The rocket that will launch SpaceX's first operational crewed flight for NASA has arrived at its Florida launch site.
The first stage of the Falcon 9 rocket for the Crew-1 mission, which is scheduled to launch from NASA's Kennedy Space Center (KSC) on Aug. 30, reached the Sunshine State on Tuesday (July 14), agency officials said. The booster made the long trek from SpaceX's facility in McGregor, Texas, wrapped in a protective black shroud.
The Falcon 9 will now undergo prelaunch processing at SpaceX's facility at Cape Canaveral Air Force Station, NASA officials said. Cape Canaveral is next door to KSC.
The Crew-1 launch will send NASA astronauts Victor Glover, Michael Hopkins and Shannon Walker and Japan's Soichi Noguchi to the International Space Station (ISS) aboard a SpaceX Crew Dragon capsule. The quartet will stay aboard the orbiting lab for about six months.
Crew-1 will be the first full-fledged mission of at least six that SpaceX will fly under a $2.6 billion contract the company signed with NASA in 2014. But it won't be the first crewed flight for Elon Musk's company.
That distinction goes to Demo-2, a test mission that launched NASA astronauts Bob Behnken and Doug Hurley to the ISS in late May. Demo-2 was the first crewed orbital launch from the U.S. since the final flight of NASA's space shuttle program way back in July 2011. Since then, all astronauts had flown to and from the ISS aboard Russian Soyuz spacecraft.
Behnken and Hurley are scheduled to return to Earth in the next few weeks. If Demo-2 continues to go well, SpaceX will be clear to launch Crew-1.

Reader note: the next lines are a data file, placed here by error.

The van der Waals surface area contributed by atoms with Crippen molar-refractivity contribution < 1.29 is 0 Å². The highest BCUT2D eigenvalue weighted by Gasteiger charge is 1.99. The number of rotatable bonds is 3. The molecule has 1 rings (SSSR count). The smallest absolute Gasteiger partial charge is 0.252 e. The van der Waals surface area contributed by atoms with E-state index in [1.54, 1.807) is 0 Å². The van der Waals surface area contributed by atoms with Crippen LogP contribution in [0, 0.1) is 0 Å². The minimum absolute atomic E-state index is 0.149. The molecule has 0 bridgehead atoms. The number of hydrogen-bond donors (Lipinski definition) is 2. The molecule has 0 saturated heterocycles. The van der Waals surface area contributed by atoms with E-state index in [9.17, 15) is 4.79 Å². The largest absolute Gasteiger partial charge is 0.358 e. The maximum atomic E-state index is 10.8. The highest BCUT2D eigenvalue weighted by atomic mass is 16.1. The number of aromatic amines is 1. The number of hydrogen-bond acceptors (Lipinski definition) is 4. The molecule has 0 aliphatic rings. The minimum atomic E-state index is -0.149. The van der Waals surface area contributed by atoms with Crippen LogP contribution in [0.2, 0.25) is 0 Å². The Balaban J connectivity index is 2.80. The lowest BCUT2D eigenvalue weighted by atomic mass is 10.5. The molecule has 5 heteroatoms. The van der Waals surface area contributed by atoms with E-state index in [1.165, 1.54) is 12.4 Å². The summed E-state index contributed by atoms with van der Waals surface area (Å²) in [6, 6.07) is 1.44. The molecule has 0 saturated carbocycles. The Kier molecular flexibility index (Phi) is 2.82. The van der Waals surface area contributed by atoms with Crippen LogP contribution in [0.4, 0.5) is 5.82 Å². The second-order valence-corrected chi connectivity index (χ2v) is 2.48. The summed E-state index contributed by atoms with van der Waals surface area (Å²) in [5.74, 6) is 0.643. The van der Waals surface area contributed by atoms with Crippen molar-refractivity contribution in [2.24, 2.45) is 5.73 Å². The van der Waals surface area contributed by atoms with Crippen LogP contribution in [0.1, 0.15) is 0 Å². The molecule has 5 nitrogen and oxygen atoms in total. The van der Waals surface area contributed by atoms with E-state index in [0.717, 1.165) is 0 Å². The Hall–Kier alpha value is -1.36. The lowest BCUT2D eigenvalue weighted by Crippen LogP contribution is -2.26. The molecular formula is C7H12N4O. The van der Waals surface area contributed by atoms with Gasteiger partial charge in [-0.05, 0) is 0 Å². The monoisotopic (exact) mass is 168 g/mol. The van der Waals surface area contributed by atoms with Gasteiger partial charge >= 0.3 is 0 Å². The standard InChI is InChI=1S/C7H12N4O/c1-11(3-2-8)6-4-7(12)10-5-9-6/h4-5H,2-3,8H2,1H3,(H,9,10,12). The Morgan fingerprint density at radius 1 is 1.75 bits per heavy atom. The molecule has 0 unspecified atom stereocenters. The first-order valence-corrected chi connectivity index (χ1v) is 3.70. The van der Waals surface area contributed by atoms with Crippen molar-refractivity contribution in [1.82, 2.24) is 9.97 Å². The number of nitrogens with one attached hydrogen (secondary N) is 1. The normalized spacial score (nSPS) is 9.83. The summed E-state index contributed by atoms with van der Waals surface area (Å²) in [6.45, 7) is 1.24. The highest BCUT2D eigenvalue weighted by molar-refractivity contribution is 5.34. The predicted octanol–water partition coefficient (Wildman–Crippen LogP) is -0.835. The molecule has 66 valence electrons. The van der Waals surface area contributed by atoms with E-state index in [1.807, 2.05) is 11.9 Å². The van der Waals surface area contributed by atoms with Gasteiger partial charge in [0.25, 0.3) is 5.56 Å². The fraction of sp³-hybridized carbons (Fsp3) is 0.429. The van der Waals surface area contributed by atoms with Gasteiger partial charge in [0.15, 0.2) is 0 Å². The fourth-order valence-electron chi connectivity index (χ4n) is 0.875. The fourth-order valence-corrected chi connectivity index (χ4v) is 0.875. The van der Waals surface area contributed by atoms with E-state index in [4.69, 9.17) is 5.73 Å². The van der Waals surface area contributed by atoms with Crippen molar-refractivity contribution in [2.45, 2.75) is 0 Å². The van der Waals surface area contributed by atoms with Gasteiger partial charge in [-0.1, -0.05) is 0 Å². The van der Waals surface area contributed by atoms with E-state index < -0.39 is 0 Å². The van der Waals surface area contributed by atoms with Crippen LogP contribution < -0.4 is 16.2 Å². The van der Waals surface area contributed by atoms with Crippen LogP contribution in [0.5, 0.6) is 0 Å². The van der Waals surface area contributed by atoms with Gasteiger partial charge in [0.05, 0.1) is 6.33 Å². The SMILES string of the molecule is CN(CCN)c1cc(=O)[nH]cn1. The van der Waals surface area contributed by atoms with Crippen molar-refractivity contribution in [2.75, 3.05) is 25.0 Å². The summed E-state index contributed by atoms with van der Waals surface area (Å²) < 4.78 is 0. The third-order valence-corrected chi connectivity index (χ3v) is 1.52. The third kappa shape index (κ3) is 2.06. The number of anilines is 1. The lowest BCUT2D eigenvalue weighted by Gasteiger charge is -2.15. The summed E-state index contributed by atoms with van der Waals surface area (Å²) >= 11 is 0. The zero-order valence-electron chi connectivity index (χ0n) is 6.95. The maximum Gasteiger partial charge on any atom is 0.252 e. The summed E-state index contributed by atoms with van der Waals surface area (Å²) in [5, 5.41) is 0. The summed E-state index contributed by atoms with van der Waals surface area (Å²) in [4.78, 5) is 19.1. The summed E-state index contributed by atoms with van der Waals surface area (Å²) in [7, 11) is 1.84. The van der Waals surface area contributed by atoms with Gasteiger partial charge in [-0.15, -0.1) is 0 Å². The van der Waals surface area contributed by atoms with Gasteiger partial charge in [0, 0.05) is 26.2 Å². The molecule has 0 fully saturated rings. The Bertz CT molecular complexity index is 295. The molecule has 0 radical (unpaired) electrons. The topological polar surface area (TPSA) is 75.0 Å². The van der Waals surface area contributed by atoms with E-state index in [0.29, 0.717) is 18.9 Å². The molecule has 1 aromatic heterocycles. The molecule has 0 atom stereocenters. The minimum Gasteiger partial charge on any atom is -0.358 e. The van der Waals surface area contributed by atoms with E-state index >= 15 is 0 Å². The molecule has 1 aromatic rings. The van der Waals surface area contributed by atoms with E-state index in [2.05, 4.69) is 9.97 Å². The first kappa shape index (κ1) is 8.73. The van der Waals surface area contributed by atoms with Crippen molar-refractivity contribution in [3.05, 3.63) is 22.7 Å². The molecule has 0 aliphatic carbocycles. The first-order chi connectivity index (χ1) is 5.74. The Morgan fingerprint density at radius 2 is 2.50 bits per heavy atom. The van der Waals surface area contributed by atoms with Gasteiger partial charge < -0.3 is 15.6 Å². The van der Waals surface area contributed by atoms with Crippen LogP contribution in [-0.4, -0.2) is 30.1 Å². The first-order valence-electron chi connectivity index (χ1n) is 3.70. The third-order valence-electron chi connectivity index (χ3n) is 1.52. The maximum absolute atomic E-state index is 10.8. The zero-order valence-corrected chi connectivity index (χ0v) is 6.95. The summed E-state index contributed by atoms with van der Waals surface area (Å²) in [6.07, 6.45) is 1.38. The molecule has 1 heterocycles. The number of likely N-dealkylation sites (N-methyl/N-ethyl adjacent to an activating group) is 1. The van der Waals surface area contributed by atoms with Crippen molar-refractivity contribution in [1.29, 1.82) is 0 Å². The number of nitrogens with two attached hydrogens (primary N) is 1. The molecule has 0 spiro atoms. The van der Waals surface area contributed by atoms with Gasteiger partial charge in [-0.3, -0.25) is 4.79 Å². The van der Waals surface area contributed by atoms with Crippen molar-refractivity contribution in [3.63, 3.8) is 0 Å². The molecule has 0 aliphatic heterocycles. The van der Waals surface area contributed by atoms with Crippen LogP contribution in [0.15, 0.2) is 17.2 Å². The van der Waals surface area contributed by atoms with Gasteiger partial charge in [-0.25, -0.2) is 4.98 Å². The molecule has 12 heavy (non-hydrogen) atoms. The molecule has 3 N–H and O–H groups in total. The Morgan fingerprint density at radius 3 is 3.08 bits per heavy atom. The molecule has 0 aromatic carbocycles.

Though NASA recently approved the use of pre-flown SpaceX hardware on crewed ISS missions, the Crew Dragon and Falcon 9 that will fly Crew-1 are both brand-new.
Boeing also signed a contract with NASA's Commercial Crew Program in 2014, a $4.2 billion deal that the aerospace giant will fulfill using a capsule called CST-100 Starliner. Starliner isn't quite ready to start flying astronauts, however; the capsule must first ace an uncrewed demonstration flight to the ISS.
This attempt, which is expected to launch later this year, will be Starliner's second try at an uncrewed ISS mission. During the first attempt, which launched in December 2019, Starliner suffered a glitch with its onboard timer and got stuck in an orbit too low to rendezvous with the ISS.
Mike Wall is the author of "Out There" (Grand Central Publishing, 2018; illustrated by Karl Tate), a book about the search for alien life. Follow him on Twitter @michaeldwall. Follow us on Twitter @Spacedotcom or Facebook.